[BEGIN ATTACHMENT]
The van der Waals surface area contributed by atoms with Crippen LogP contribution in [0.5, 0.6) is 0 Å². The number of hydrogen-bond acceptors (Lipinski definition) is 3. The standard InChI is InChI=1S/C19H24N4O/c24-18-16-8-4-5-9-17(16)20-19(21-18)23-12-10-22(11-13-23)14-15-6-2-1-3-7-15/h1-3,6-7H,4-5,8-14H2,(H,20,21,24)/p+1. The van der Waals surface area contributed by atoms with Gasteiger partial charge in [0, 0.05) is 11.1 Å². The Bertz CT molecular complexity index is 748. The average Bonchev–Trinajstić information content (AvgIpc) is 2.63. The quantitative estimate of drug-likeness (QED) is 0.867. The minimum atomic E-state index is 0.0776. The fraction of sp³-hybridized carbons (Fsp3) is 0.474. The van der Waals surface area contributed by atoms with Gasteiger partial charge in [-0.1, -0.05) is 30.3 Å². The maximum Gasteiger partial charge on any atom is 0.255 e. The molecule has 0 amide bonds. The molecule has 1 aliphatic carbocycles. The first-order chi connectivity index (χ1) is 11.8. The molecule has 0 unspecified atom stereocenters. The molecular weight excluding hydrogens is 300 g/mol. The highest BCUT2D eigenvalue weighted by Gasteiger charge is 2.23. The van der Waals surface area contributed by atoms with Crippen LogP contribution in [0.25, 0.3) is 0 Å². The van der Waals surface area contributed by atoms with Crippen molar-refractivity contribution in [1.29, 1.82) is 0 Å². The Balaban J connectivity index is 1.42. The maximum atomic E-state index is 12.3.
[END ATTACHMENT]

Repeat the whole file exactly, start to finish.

The van der Waals surface area contributed by atoms with Crippen LogP contribution in [0.5, 0.6) is 0 Å². The number of hydrogen-bond acceptors (Lipinski definition) is 3. The standard InChI is InChI=1S/C19H24N4O/c24-18-16-8-4-5-9-17(16)20-19(21-18)23-12-10-22(11-13-23)14-15-6-2-1-3-7-15/h1-3,6-7H,4-5,8-14H2,(H,20,21,24)/p+1. The van der Waals surface area contributed by atoms with Gasteiger partial charge in [0, 0.05) is 11.1 Å². The Bertz CT molecular complexity index is 748. The average Bonchev–Trinajstić information content (AvgIpc) is 2.63. The quantitative estimate of drug-likeness (QED) is 0.867. The minimum atomic E-state index is 0.0776. The fraction of sp³-hybridized carbons (Fsp3) is 0.474. The van der Waals surface area contributed by atoms with Gasteiger partial charge in [-0.1, -0.05) is 30.3 Å². The maximum Gasteiger partial charge on any atom is 0.255 e. The molecule has 0 amide bonds. The molecule has 1 aliphatic carbocycles. The first-order chi connectivity index (χ1) is 11.8. The molecule has 0 unspecified atom stereocenters. The molecular weight excluding hydrogens is 300 g/mol. The highest BCUT2D eigenvalue weighted by Gasteiger charge is 2.23. The van der Waals surface area contributed by atoms with Crippen LogP contribution in [0.25, 0.3) is 0 Å². The van der Waals surface area contributed by atoms with Crippen molar-refractivity contribution in [1.29, 1.82) is 0 Å². The Balaban J connectivity index is 1.42. The maximum atomic E-state index is 12.3.